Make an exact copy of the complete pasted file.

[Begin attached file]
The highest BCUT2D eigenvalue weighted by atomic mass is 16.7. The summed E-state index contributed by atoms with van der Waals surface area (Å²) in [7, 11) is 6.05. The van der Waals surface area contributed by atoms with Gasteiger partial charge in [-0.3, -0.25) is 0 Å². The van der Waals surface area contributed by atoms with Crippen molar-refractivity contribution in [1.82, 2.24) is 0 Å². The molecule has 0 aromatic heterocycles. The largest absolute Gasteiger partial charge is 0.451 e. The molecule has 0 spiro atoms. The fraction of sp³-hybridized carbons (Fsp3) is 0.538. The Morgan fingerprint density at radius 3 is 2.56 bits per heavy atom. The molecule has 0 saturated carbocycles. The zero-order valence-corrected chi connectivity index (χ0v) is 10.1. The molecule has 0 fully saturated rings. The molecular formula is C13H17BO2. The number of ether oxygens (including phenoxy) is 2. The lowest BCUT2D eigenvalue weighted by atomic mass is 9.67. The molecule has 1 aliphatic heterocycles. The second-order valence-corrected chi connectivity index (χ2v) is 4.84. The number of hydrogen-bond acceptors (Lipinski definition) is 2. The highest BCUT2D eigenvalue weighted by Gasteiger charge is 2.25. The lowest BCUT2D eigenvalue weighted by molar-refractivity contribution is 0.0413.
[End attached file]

The highest BCUT2D eigenvalue weighted by atomic mass is 16.7. The summed E-state index contributed by atoms with van der Waals surface area (Å²) in [7, 11) is 6.05. The van der Waals surface area contributed by atoms with Gasteiger partial charge in [-0.3, -0.25) is 0 Å². The van der Waals surface area contributed by atoms with Crippen molar-refractivity contribution in [1.82, 2.24) is 0 Å². The molecule has 0 aromatic heterocycles. The largest absolute Gasteiger partial charge is 0.451 e. The molecule has 0 spiro atoms. The fraction of sp³-hybridized carbons (Fsp3) is 0.538. The Morgan fingerprint density at radius 3 is 2.56 bits per heavy atom. The molecule has 0 saturated carbocycles. The zero-order valence-corrected chi connectivity index (χ0v) is 10.1. The molecule has 0 fully saturated rings. The molecular formula is C13H17BO2. The number of ether oxygens (including phenoxy) is 2. The lowest BCUT2D eigenvalue weighted by atomic mass is 9.67. The molecule has 1 aliphatic heterocycles. The second-order valence-corrected chi connectivity index (χ2v) is 4.84. The number of hydrogen-bond acceptors (Lipinski definition) is 2. The highest BCUT2D eigenvalue weighted by Gasteiger charge is 2.25. The lowest BCUT2D eigenvalue weighted by molar-refractivity contribution is 0.0413.